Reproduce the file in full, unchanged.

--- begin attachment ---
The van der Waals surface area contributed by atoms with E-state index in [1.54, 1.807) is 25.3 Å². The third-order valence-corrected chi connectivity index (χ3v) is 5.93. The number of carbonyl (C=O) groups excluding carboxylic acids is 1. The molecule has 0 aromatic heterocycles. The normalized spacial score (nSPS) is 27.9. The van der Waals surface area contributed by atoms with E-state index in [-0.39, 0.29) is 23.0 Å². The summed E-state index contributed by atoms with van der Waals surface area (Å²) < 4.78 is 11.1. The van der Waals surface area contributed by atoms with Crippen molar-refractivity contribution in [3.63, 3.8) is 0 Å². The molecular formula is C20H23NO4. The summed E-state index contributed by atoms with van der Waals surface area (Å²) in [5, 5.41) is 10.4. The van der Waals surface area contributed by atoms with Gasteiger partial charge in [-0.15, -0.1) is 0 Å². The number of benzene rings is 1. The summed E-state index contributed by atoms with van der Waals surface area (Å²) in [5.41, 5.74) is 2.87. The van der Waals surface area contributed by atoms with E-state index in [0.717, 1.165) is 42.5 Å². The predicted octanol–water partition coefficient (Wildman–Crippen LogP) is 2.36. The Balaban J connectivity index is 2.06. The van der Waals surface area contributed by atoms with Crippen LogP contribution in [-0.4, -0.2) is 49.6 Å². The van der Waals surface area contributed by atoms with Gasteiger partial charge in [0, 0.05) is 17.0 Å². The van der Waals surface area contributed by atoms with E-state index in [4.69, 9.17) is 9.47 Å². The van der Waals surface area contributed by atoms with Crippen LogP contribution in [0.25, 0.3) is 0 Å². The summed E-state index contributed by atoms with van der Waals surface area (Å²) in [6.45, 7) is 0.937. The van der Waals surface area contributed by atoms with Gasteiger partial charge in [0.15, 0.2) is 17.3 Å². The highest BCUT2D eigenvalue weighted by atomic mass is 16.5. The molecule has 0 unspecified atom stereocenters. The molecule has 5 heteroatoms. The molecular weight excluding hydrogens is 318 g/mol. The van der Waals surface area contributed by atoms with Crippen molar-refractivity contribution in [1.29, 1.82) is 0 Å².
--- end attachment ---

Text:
The van der Waals surface area contributed by atoms with E-state index in [1.54, 1.807) is 25.3 Å². The third-order valence-corrected chi connectivity index (χ3v) is 5.93. The number of carbonyl (C=O) groups excluding carboxylic acids is 1. The molecule has 0 aromatic heterocycles. The normalized spacial score (nSPS) is 27.9. The van der Waals surface area contributed by atoms with E-state index in [-0.39, 0.29) is 23.0 Å². The summed E-state index contributed by atoms with van der Waals surface area (Å²) < 4.78 is 11.1. The van der Waals surface area contributed by atoms with Crippen molar-refractivity contribution in [3.63, 3.8) is 0 Å². The molecular formula is C20H23NO4. The summed E-state index contributed by atoms with van der Waals surface area (Å²) in [5, 5.41) is 10.4. The van der Waals surface area contributed by atoms with Gasteiger partial charge in [-0.15, -0.1) is 0 Å². The number of benzene rings is 1. The summed E-state index contributed by atoms with van der Waals surface area (Å²) in [5.41, 5.74) is 2.87. The van der Waals surface area contributed by atoms with E-state index in [0.717, 1.165) is 42.5 Å². The predicted octanol–water partition coefficient (Wildman–Crippen LogP) is 2.36. The Balaban J connectivity index is 2.06. The van der Waals surface area contributed by atoms with Crippen LogP contribution in [-0.4, -0.2) is 49.6 Å². The van der Waals surface area contributed by atoms with Gasteiger partial charge in [0, 0.05) is 17.0 Å². The van der Waals surface area contributed by atoms with E-state index in [4.69, 9.17) is 9.47 Å². The van der Waals surface area contributed by atoms with Crippen LogP contribution in [0.25, 0.3) is 0 Å². The summed E-state index contributed by atoms with van der Waals surface area (Å²) in [6.45, 7) is 0.937. The van der Waals surface area contributed by atoms with Gasteiger partial charge in [0.15, 0.2) is 17.3 Å². The highest BCUT2D eigenvalue weighted by atomic mass is 16.5. The molecule has 0 unspecified atom stereocenters. The molecule has 5 heteroatoms. The molecular weight excluding hydrogens is 318 g/mol. The van der Waals surface area contributed by atoms with Crippen molar-refractivity contribution in [1.29, 1.82) is 0 Å².